spinner image man slices a holiday ham on a set dinner table
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4. Getting cut while opening a gift, trimming a tree or slicing a roast/turkey/ham

Example: A 34-year-old accidentally cut their thumb with a knife while opening Christmas present wrapping.

With so many online gifts arriving in cardboard boxes, a box cutter, utility knife or pair of scissors can come in handy. Such tools can also help you trim your tree, slice the Christmas rib roast or pry open the plastic clamshells that still encase some items. But just one slip can cause serious injury to your hand.

In the ValuePenguin survey, cuts from opening or wrapping gifts were the most commonly reported injury, accounting for 13 percent of holiday-related injuries.

Older adults should be especially careful because their motor skills may not be as strong as they once were, Williams says. Their skin is also thinner and more delicate.

Safety tips: Use a sharp blade because it will be easier to control. Take your time, keep your other hand away from the area where you are cutting, and cut with the blade facing away from your body.

spinner image close up of champagne and cork exploding from bottle
Andy Roberts / Getty Images

5. Getting hit by a champagne cork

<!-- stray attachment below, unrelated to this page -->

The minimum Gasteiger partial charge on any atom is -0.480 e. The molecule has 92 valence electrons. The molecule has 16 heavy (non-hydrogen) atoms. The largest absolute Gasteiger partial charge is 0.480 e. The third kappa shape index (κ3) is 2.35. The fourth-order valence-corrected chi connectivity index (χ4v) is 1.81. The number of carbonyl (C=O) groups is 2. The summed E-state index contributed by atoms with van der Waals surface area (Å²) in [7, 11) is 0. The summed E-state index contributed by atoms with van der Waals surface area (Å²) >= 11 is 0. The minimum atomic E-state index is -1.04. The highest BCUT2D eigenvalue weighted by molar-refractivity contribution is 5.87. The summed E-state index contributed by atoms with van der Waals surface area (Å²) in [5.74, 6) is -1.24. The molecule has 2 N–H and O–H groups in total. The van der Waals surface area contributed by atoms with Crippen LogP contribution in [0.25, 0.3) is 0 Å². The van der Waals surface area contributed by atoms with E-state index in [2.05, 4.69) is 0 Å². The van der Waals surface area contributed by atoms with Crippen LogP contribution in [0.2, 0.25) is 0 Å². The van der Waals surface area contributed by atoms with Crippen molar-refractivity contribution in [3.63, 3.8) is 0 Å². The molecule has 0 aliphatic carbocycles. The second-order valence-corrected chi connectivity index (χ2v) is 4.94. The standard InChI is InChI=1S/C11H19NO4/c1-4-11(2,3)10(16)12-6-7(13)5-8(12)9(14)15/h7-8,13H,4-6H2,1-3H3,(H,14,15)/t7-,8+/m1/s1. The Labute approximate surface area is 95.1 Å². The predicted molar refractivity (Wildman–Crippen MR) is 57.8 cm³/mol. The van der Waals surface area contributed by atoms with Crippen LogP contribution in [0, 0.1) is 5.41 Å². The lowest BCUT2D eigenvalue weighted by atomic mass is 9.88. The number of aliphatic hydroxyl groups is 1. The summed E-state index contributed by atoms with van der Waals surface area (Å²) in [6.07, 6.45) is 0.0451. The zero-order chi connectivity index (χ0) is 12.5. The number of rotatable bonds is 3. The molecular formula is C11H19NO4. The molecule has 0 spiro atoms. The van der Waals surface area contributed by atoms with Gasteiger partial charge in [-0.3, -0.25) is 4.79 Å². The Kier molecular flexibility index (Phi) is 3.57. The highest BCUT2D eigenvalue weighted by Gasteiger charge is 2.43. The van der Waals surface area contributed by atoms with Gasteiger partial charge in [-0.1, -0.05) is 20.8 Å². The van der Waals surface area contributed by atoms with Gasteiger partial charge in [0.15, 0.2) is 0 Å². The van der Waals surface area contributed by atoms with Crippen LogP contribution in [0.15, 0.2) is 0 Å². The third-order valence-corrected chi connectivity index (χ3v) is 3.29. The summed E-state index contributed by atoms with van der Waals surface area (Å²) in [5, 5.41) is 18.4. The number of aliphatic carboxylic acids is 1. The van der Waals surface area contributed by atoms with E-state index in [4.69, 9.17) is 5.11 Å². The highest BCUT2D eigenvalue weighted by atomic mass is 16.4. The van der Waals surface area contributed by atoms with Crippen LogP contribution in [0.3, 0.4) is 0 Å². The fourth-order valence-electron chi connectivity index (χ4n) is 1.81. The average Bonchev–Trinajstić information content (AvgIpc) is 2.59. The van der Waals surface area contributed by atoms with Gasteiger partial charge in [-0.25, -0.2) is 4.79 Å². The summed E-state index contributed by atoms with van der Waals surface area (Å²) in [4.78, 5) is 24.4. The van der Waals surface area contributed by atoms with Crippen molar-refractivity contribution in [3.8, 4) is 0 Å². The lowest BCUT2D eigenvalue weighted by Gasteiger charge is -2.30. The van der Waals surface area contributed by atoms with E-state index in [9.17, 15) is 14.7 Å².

Example: A 42-year-old opening a champagne bottle was struck in the eye when the cork popped off.

A flying champagne cork travels at up to 50 mph as it leaves the bottle — fast enough to shatter glass, according to the American Academy of Ophthalmology.

If it hits someone in the eye, it can cause bleeding, corneal abrasion and serious eye injury, Waters says. “People push [the cork] off with their thumb and then it goes flying across the room,” he explains. “That’s dangerous. It becomes a projectile.”

Safety tips: To open a bottle of champagne safely, point the bottle away from others. Then place a napkin or towel over the top, and firmly hold the cork while gently twisting the base of the bottle.

6. Christmas tree, candle or cooking fires

spinner image advent wreath on fire
rotofrank / Getty Images

Example: When a candle set a fake Christmas tree on fire, a man tried to put it out with his feet, burning his feet and lower legs.

Although Christmas tree fires are rare, when they happen, they tend to be serious, according to the National Fire Protection Association. Almost a third of home Christmas tree fires are caused by electrical problems. Another 20 percent happen because a heat source was placed too close to the tree.

The number of fires caused by candles is also high at this time of year, with 22 percent of all candle fires happening in December or January. And cooking fires happen more often on holidays, because cooks tend to get distracted when their kitchen is full of people during a holiday gathering. Food left on the stove is the biggest cause of kitchen fires.